By Rabbi Richard F Address, D.Min, Union for Reform Judaism (URJ)
A highlight of a recent conference on Judaism and mental health featured several members of the host synagogue telling their stories. Two men and a woman spent the better part of a late morning describing their journeys and how the congregation's openness to them as individuals helped support them and their families. Gradually, in the past decade, increasing numbers of congregations and agencies with the Jewish community have begun to focus on the challenges of reducing the stigma of mental illness on a public level as well as creating opportunities to educate members of the community regarding the place of mental health within Jewish tradition.
These half and full day seminars are growing in number and are often linked with types of "health fairs" that enable attendees to become familiar with local mental health support networks. We are also seeing a rise in the number of smaller support groups within the community aimed at specific issues such as Alzheimer's and dementia support. The reasons for this rise in interest are varied. Certainly, the current economic climate has produced increases in stress and strain on individuals and families. Likewise, there appears to be a greater willingness on the part of clergy to preach and teach about mental health concerns, which help demystify the subject. The rising awareness that this issue impacts so many families and spans the generations has helped raise the profile of need.
What is also becoming important is the realization that mental health concerns play a part in so many personal and family behaviors. Issues such as self-inflicted violence and eating disorders among young people, addiction and anxiety among middle-aged people, and loneliness and depression among older adults are finding a wider avenue of discussion and study within the Jewish community. Why? The answer is that so many more of our people are experiencing these issues and these same people often turn to their clergy and congregation asking how or if Judaism and Jewish tradition has anything of value to say to them. The reality that Judaism has spoken to mental health concerns for much of its history often is liberating and comforting.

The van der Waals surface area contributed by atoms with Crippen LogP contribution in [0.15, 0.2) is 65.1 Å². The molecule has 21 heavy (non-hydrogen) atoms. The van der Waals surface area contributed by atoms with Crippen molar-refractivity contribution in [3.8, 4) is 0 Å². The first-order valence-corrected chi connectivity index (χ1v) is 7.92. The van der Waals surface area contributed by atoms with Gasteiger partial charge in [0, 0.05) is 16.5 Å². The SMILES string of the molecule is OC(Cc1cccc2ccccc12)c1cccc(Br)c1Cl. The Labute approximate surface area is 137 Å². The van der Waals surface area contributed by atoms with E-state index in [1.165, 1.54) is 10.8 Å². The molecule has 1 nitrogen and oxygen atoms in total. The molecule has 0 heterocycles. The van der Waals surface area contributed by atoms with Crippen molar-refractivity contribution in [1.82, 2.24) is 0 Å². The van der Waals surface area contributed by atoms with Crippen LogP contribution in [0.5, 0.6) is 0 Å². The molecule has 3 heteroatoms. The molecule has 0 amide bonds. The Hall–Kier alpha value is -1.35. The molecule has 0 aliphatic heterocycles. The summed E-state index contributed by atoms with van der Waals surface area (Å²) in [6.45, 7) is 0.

Congregations, Jewish Family Services and Jewish Federations are each creating more opportunities to raise awareness and reduce stigma. In addition to synagogue sponsored conferences and sermons, Family Services and congregations are adding support groups and programs to their schedule of offerings that speak to issues that span experiences from addictions to Alzheimer's to care-giving and loss.
The Jewish Federation of New York has even undertaken a major yearlong campaign to raise this issue within all denominations this year. The program was launched with a communal conference in May of 2010 and will feature educational materials and a Sabbath devoted to mental health awareness this fall (contact Rabbi Edythe Mencher who is developing this material at email@example.com).
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